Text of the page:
Here's what I learned from this journey:
Read new books in the age category that's your focus. Read award-winning books. You don't have to analyze them, but become familiar with what kids are reading today, and soak up the way good stories are told.
Learn everything you can about writing for children. There are many good books on craft to choose from. Join the Society of Children's Book Writer and Illustrators. Jump on their forum, ask questions and participate in discussions. Attend SCBWI workshops and conferences for motivation, education, networking and opportunities to pitch your book to editors and agents.
Find a good critique group. Your local SCBWI chapter can help with that. Critique partners not only help you grow your book, they help with query letters and they're there to support you. Writers understand writers.
When you're facing an inbox of rejections, agents can seem like the enemy. They're honestly not. They work weekends and nights, shuffling through massive piles of queries. They give up their days off because they want to find their next client. They want to find stories they love. So, before you send a query, ask yourself if it will shine in that pile of hopeful submissions.
Learn what you can from rejections. If an agent responds with a personal comment, read it carefully. Decipher it. Has she said I'm not relating to the character? Study character emotion and how to put that on the page. Did she not connect with the concept? How can you make it more original and dynamic?
Perseverance is your best friend. Embrace it. Feed it vitamins. You need it healthy and strong!
No two paths are alike. When you start comparing yourself to someone who published their first book after only two years of writing, put blinders on and focus on telling the stories only you can tell. Every book you write teaches you how to write better. There are no wasted efforts, unless you quit. Don't give up!
Don't Let Rules Rule
Writers invest a lot of time learning their craft. We study books and blogs and attend talks by authors, editors, agents and teachers, all in an effort to write better stories. We hear pretty much the same advice from everyone:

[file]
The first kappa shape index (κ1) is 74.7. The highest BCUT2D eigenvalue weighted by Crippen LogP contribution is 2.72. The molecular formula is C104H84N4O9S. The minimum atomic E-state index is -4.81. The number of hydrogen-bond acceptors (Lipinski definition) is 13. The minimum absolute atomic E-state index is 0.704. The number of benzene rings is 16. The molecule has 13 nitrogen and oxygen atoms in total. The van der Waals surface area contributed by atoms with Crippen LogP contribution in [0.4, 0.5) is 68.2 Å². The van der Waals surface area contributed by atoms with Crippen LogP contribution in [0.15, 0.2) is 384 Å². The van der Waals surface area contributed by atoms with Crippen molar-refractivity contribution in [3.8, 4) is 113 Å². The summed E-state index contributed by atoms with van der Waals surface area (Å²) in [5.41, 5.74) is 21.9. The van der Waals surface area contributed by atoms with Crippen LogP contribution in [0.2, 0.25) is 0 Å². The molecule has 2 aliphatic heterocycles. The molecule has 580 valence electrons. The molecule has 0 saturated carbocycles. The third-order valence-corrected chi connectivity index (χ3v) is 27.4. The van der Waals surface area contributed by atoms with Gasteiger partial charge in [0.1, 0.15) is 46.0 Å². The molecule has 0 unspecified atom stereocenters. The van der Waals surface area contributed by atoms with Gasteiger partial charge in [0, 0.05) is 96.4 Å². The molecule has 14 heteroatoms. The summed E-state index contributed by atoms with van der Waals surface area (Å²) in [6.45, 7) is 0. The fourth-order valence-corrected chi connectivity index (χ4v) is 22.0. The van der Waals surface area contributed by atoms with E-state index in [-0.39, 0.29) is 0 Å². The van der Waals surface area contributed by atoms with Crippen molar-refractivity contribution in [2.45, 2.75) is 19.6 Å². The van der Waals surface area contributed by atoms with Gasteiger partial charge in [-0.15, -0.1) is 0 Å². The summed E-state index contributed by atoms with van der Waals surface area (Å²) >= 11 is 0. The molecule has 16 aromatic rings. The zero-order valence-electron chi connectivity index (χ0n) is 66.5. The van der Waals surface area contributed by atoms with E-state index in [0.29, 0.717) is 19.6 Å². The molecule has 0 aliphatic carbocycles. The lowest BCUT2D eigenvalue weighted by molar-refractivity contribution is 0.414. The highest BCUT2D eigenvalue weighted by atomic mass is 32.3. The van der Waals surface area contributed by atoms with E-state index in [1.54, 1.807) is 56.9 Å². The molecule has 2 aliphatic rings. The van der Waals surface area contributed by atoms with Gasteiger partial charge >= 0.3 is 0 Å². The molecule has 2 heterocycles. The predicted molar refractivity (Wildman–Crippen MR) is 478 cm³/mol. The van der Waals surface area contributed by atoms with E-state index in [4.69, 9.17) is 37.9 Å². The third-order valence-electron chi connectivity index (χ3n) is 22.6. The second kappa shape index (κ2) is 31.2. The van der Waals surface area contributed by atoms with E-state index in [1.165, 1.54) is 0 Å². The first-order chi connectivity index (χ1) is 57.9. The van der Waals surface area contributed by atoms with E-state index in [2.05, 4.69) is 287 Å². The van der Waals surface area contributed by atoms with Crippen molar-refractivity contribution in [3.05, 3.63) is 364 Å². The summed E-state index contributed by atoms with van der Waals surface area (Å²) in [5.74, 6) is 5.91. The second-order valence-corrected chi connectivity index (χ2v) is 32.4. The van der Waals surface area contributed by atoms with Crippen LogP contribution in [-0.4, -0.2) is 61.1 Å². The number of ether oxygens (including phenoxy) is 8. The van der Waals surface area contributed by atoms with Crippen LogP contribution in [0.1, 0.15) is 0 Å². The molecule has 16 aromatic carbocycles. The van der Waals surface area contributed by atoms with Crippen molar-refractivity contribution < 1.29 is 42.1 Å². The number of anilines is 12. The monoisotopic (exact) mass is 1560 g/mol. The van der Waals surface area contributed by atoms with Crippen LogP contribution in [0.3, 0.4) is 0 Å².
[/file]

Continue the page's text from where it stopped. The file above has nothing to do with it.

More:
Never Open Your Book With A Dream
Avoid Backstory Whenever Possible
Shun Passive Verbs
Balance Dialog, Action and Internality
Get Rid Of Adults (for children's writers)
We listen. We take their advice to heart. We work to present dramatic stories with dynamic verbs and sparse backstory. We avoid sleeping scenes with even a hint of a dream. Then apologizing to our beloved parents, we kill off the adults. We advise our critique partners to attack every instance that doesn't follow the rules and we slash the offending sections.
So, it's with utter dismay that we pick up the latest award-winning novel and discover it opens with a dream and pages and pages of backstory, or the author uses to-be verbs in every other sentence, or most of the story focuses on adults. I used to frown at these books, scratch my head. Fellow writers and I would discuss the mystery. How did these books get published when they break the rules we've been taught?
What I've come to understand is that great books tell a great story. Period. Readers don't know the rules and they don't care. And when it comes right down to it, neither do publishers. No doubt, they want writers to know their craft. They want them to write the best book they can with bonus points for beautiful language and style. But compelling story and voice is what sells books.
When I was an art student, we were told, learn the rules, then you can break them. So that's my advice to new writers. Study, learn the rules and apply them. Practice, practice, practice. But don't ever let rules get in the way of your creativity. When you write a first draft, kick them out of your head and let the story flow. Focus on what makes your story original. Run wild with its uniqueness. Tell it the way only you can. The rules will be waiting in your handy dandy toolbox when you revise. Apply them with care, where needed. They should always make your story better. If not, put them aside.
How Story is Born
Authors are often asked where their stories come from and they give a variety of answers: dreams, memories, an event that rattles the insides of their brains and demands to be honored, like the bombing of New York's twin towers.